Iwami Ginzan World Heritage Center

Iwami Ginzan Day 1

From Iwami Ginzan
World Heritage Center
to Shimizudani Smelter
Ruins and Ryugenji Mabu

Dustin Kidd
Hannah Grace
Hannah GraceHannah's pointcommentary

I’m glad Dustin took me to the Iwami Ginzan World Heritage Center first. It sort of gave me an introduction to everything we were going to see. The exhibits are immersive and help you get a sense for how people lived during the heyday of the silver mining industry. But nothing beats seeing the mines themselves and looking at the actual spots where you can see the remnants of the work done there. The surrounding forest is beautiful. I definitely recommend getting a hot soba meal after a hike up to the mines. The soba at restaurant Oomori was the best I’ve ever eaten!

Iwami Ginzan Day 1

Iwami Ginzan
World Heritage Center

The Ginzan Cultural Center gave me my first taste of the mines. To be honest, I knew almost nothing about the history of Ginzan mining before this trip. I was lucky to have Dustin there to explain the exhibits, since our time there was limited.
The life-size picture of the mine entrance surprised me, because it just looked like a giant rock-face. For some reason I’d never imagined the entrance to a mine looking like that big dark gash on the side of a mountain.
If I get to go back, I think I’ll spend more time there reading the descriptions beside the displays.
There’s so much history there.
The museum was really interactive, From the life-sized displays to the giant hunk of silver you could try to lift. (hint: it’s super heavy!) But, one of my favorite exhibits was the virtual reality tour of the mountainside. The view from the top is breathtaking!

The Iwami Ginzan World Heritage Center is a great place to start your trip, particularly if it’s your first time to the area. The displays are set up to help you understand just why Iwami Ginzan has been designated as a World Heritage Site. There’s plenty to see there, so take your time! The staff can also help you decide what sights you want to see in the area. And be sure not to miss the VR experience, which will let you see Iwami Ginzan from some unique perspectives!

Dustin KiddDustin Kidd
Iwami Ginzan Day 1

Restaurant Omori

There are few things more relaxing than a hot bowl of noodles on a brisk winter day. Restaurant Oomori’s stream-side balcony seating with its mountain view, though, takes the experience to another level.
Soba noodles are a local specialty of the area, and I have to say, they were the best I’ve ever had. I thought the portion looked big… but I ate the whole thing!

This restaurant is right at the entrance to the town of Omori, which is the town that prospered when silver production from the mine was at its peak. The weather was perfect for a lunch outside, and it really added to the atmosphere of the meal. There’s a decent selection on the menu, and it’s a good spot to rest before (or even after) a walk through town!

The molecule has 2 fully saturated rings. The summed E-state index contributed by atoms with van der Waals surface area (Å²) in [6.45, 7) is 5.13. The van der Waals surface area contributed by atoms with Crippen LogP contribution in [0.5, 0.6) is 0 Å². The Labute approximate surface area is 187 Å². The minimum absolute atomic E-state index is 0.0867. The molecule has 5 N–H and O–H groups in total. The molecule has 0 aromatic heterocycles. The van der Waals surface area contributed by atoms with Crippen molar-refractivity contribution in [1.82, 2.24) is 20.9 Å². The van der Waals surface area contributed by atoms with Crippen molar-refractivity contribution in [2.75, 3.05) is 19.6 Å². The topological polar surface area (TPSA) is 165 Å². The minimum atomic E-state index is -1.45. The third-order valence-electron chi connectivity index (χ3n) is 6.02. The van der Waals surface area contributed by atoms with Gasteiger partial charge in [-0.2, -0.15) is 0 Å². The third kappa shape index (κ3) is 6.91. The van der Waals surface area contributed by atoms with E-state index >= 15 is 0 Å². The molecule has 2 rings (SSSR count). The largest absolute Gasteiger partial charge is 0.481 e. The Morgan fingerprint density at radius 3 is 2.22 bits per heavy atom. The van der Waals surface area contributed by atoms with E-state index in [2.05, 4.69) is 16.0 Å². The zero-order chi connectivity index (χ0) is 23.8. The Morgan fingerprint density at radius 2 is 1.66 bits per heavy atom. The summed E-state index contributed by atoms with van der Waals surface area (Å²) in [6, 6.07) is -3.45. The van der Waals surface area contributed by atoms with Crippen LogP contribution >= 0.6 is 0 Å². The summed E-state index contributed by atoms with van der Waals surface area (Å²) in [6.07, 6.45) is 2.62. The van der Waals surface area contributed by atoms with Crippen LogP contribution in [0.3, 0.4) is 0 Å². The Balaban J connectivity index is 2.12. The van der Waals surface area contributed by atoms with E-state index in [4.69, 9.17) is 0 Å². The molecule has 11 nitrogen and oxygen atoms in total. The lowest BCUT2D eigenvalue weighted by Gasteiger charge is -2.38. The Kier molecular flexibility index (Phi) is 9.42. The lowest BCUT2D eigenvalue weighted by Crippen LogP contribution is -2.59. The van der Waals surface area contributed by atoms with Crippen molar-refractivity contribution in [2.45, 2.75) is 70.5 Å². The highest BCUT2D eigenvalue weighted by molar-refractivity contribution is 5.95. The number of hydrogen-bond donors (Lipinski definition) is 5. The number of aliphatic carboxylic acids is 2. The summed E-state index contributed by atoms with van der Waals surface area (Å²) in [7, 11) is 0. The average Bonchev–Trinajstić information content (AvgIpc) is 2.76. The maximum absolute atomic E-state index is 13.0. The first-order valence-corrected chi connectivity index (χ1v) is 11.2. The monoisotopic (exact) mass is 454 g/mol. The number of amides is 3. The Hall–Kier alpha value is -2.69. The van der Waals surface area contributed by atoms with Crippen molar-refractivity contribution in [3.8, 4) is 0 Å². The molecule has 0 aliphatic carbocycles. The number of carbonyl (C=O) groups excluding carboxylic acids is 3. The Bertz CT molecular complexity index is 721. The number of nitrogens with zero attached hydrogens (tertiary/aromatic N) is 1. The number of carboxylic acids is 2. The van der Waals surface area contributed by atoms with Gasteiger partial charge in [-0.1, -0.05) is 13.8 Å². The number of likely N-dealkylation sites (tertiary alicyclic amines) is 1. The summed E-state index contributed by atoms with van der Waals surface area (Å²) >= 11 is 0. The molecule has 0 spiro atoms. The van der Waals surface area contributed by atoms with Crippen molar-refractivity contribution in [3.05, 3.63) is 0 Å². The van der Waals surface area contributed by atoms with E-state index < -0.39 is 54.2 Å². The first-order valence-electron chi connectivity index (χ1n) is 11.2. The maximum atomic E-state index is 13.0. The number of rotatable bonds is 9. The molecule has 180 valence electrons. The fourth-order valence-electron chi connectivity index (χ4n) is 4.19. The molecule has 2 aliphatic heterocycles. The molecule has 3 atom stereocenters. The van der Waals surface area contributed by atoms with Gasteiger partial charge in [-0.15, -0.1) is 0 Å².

Dustin KiddDustin Kidd
Iwami Ginzan Day 1

Shimizudani Smelter Ruins

The hike to Shimizudani was fantastic. If you love woods like I do, you’ll be tempted by all the little trails that branch off from the main path that winds up the slope. Dustin showed me a really cool feature of the sight. If you have an ipad, you can use the QR codes on display to see a digital projection of what the smelter site looked like at its peak! There are even little virtual people walking up and down the slopes.

This is quite possibly my favorite place to visit in the whole Iwami Ginzan area. It’s a more modern smelting site, but even so, it was closed down in the early part of the 20th century and is slowly returning to the natural surroundings. The deep greens of the grass growing over the structure makes you feel like you’ve wandered into an area much more ancient than it really is. The app that recreates what it may have looked like when it was an active smelting site adds another perspective to the already fascinating place.

Dustin KiddDustin Kidd
Iwami Ginzan Day 1

Ryugenji Mabu

The entrance to Ryugenji Mabu is so picturesque! Like something from a storybook!
There are all sorts of little shafts and holes jutting off from the main one. Of course, they’re blocked off, but you can still see remnants of ladders where the miners climbed up into the high crevices.

At the far end of the road through Omori, this is one of the major active mining areas in the Iwami Ginzan area, and the only one easily accessible to the public. It may seem like “just a cave”, but if you take your time and look around as you walk through it, you’ll see an amazing variety of examples of what went on in that mine. Hopefully, you’re not claustrophobic, because it’s not a very big space. Just imagine having to work in some of the areas that shoot off from the main pathway!

Dustin KiddDustin Kidd
Walking down the shaft you can start to imagine what the lives of the miners must have been like. The ceiling is pretty close, so watch out for the bats! I could have reached out and touched them!